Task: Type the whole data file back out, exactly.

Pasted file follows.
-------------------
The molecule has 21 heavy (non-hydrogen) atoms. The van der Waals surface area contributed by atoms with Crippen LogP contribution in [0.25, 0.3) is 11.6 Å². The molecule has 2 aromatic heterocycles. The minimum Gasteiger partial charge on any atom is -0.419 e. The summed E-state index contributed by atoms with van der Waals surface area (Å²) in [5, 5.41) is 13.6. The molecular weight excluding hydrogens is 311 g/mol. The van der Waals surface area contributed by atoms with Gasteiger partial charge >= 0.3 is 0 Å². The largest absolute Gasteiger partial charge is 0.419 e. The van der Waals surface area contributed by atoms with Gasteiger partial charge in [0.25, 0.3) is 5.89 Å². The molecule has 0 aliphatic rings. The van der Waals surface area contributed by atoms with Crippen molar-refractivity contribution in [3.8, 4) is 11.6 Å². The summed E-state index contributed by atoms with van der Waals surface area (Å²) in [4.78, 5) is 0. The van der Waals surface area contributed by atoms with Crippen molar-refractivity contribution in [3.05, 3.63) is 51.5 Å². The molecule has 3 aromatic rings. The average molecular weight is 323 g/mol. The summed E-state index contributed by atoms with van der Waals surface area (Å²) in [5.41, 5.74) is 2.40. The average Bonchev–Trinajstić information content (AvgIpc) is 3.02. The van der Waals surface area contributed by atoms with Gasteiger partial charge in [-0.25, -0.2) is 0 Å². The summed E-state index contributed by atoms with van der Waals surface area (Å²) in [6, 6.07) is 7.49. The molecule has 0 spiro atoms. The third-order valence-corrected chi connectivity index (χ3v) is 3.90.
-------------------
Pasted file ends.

The molecule has 21 heavy (non-hydrogen) atoms. The van der Waals surface area contributed by atoms with Crippen LogP contribution in [0.25, 0.3) is 11.6 Å². The molecule has 2 aromatic heterocycles. The minimum Gasteiger partial charge on any atom is -0.419 e. The summed E-state index contributed by atoms with van der Waals surface area (Å²) in [5, 5.41) is 13.6. The molecular weight excluding hydrogens is 311 g/mol. The van der Waals surface area contributed by atoms with Gasteiger partial charge >= 0.3 is 0 Å². The largest absolute Gasteiger partial charge is 0.419 e. The van der Waals surface area contributed by atoms with Gasteiger partial charge in [0.25, 0.3) is 5.89 Å². The molecule has 0 aliphatic rings. The van der Waals surface area contributed by atoms with Crippen molar-refractivity contribution in [3.8, 4) is 11.6 Å². The summed E-state index contributed by atoms with van der Waals surface area (Å²) in [4.78, 5) is 0. The van der Waals surface area contributed by atoms with Crippen molar-refractivity contribution in [3.05, 3.63) is 51.5 Å². The molecule has 3 aromatic rings. The average molecular weight is 323 g/mol. The summed E-state index contributed by atoms with van der Waals surface area (Å²) in [5.41, 5.74) is 2.40. The average Bonchev–Trinajstić information content (AvgIpc) is 3.02. The van der Waals surface area contributed by atoms with Gasteiger partial charge in [-0.25, -0.2) is 0 Å². The summed E-state index contributed by atoms with van der Waals surface area (Å²) in [6, 6.07) is 7.49. The molecule has 0 spiro atoms. The third-order valence-corrected chi connectivity index (χ3v) is 3.90.